Willmar man loses appeal to high court
WILLMAR -- A Willmar man who argued that he committed a theft, but not a burglary, when he stole items from a room in the motel where he was staying has lost his appeal of the burglary conviction to the Minnesota Supreme Court.
WILLMAR - A Willmar man who argued that he committed a theft, but not a burglary, when he stole items from a room in the motel where he was staying has lost his appeal of the burglary conviction to the Minnesota Supreme Court.
In a ruling issued Wednesday, the state's highest court affirmed the District Court's conviction of Lionel Lopez, 34, for burglary in 2016. He is currently serving a five-year sentence at the Moose Lake Correctional Facility for the burglary and theft convictions in Kandiyohi County.
Lopez was staying at the Super 8 Motel in Willmar in November 2016 when he entered the unlocked room of another motel occupant and took the man's wallet containing $42 and cellphone. The victim was in the shower and had left the door unlocked for a co-worker since they had only one key for the room, according to the court's account.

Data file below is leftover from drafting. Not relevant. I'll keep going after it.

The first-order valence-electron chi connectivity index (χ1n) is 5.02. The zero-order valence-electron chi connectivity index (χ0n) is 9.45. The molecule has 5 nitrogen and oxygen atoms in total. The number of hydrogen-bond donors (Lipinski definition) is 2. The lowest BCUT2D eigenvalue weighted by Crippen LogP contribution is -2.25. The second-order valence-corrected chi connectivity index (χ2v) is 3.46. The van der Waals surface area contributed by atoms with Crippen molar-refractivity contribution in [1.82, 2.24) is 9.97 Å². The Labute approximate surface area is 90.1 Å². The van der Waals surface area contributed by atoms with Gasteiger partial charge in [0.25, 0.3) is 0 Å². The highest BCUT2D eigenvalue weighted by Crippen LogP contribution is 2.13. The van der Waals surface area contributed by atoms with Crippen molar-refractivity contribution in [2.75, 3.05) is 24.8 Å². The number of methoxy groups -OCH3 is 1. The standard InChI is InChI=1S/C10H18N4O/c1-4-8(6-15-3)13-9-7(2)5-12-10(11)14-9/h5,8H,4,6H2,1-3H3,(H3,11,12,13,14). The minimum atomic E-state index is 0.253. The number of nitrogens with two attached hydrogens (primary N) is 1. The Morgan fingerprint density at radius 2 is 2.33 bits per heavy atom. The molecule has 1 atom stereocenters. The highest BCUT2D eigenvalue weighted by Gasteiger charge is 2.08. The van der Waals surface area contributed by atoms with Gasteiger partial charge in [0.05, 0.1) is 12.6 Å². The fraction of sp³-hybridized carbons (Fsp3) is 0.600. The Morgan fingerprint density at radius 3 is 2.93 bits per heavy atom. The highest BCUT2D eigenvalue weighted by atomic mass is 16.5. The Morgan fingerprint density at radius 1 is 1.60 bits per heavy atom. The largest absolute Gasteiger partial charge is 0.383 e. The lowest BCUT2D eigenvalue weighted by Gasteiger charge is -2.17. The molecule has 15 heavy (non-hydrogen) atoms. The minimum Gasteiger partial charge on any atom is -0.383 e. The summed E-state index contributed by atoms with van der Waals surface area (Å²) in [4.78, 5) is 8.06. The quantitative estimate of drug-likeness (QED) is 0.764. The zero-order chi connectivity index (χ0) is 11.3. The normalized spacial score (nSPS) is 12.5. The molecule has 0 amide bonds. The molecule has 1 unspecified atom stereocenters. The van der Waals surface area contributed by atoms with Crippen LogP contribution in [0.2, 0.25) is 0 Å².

Lopez argued that the state's 1983 burglary statute defines burglary as entering a building without consent. As a guest of the motel, Lopez said he had consent to be in the building.
In an April 2017 decision affirming the conviction, the Minnesota Court of Appeals ruled that separate rooms or "subunits'' of a facility meet the definition of a building and he did not have consent to be in the other man's room.
The Supreme Court did not rely on that interpretation, but instead cited a case in which a man was convicted of burglary for entering a non-public area of a drugstore to take items. In the McDonald case, the court determined that a burglary occurred when the defendant "exceeded the scope of his license to be present in the drugstore by entering a non-public area of the store - the storage room - with the intent to commit a crime."
Lopez had the consent of the Super 8 to be in common areas and in the room he rented, "but he did not have consent to enter other, non-public areas of the hotel,'' the court wrote in its decision.
"Lopez therefore entered a building without consent" when he entered the other man's room, and when he stole property in it ... "he committed a burglary," the court concluded.
In an opinion accompanying the decision, Justice David Lillehaug concurred with the decision, but stated that the phrase "enters a building without consent" is ambiguous. Nevertheless, he argues that the Legislature intended the existing burglary statute to cover Lopez's conduct: "unconsented entry of a portion of a building with intent to commit a crime." Lillehaug was joined by Justices Margaret Chutich and Anne McKeig in his opinion.